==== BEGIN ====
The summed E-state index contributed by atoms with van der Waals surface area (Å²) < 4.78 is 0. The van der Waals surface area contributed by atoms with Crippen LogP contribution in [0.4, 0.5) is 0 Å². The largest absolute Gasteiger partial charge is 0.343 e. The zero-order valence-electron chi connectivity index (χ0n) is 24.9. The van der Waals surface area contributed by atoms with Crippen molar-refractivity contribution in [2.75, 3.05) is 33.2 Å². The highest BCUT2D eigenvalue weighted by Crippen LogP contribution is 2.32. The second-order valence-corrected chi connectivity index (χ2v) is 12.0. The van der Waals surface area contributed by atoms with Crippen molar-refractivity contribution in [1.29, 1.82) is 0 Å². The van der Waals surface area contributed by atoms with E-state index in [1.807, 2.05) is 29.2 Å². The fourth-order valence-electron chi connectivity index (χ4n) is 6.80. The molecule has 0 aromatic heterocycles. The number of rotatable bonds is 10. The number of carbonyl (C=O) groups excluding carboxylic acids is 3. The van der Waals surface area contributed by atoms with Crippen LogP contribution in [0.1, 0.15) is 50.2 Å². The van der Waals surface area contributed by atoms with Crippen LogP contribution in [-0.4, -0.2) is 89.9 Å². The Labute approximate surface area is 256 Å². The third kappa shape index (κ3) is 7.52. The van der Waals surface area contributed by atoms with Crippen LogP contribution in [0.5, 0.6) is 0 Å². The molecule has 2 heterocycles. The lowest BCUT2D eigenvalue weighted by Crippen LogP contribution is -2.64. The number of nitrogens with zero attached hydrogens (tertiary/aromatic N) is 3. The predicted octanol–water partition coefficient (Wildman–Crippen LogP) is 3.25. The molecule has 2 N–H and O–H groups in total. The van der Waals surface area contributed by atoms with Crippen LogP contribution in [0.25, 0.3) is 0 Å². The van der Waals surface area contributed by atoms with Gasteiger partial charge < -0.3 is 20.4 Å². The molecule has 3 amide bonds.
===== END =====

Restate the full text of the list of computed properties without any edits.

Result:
The summed E-state index contributed by atoms with van der Waals surface area (Å²) < 4.78 is 0. The van der Waals surface area contributed by atoms with Crippen LogP contribution in [0.4, 0.5) is 0 Å². The largest absolute Gasteiger partial charge is 0.343 e. The zero-order valence-electron chi connectivity index (χ0n) is 24.9. The van der Waals surface area contributed by atoms with Crippen molar-refractivity contribution in [2.75, 3.05) is 33.2 Å². The highest BCUT2D eigenvalue weighted by Crippen LogP contribution is 2.32. The second-order valence-corrected chi connectivity index (χ2v) is 12.0. The van der Waals surface area contributed by atoms with Crippen molar-refractivity contribution in [1.29, 1.82) is 0 Å². The van der Waals surface area contributed by atoms with E-state index in [1.807, 2.05) is 29.2 Å². The fourth-order valence-electron chi connectivity index (χ4n) is 6.80. The molecule has 0 aromatic heterocycles. The number of rotatable bonds is 10. The number of carbonyl (C=O) groups excluding carboxylic acids is 3. The van der Waals surface area contributed by atoms with Crippen LogP contribution in [0.1, 0.15) is 50.2 Å². The van der Waals surface area contributed by atoms with Crippen LogP contribution in [-0.4, -0.2) is 89.9 Å². The Labute approximate surface area is 256 Å². The third kappa shape index (κ3) is 7.52. The van der Waals surface area contributed by atoms with Crippen LogP contribution in [0.5, 0.6) is 0 Å². The molecule has 2 heterocycles. The lowest BCUT2D eigenvalue weighted by Crippen LogP contribution is -2.64. The number of nitrogens with zero attached hydrogens (tertiary/aromatic N) is 3. The predicted octanol–water partition coefficient (Wildman–Crippen LogP) is 3.25. The molecule has 2 N–H and O–H groups in total. The van der Waals surface area contributed by atoms with Crippen LogP contribution in [0.25, 0.3) is 0 Å². The van der Waals surface area contributed by atoms with Gasteiger partial charge < -0.3 is 20.4 Å². The molecule has 3 amide bonds.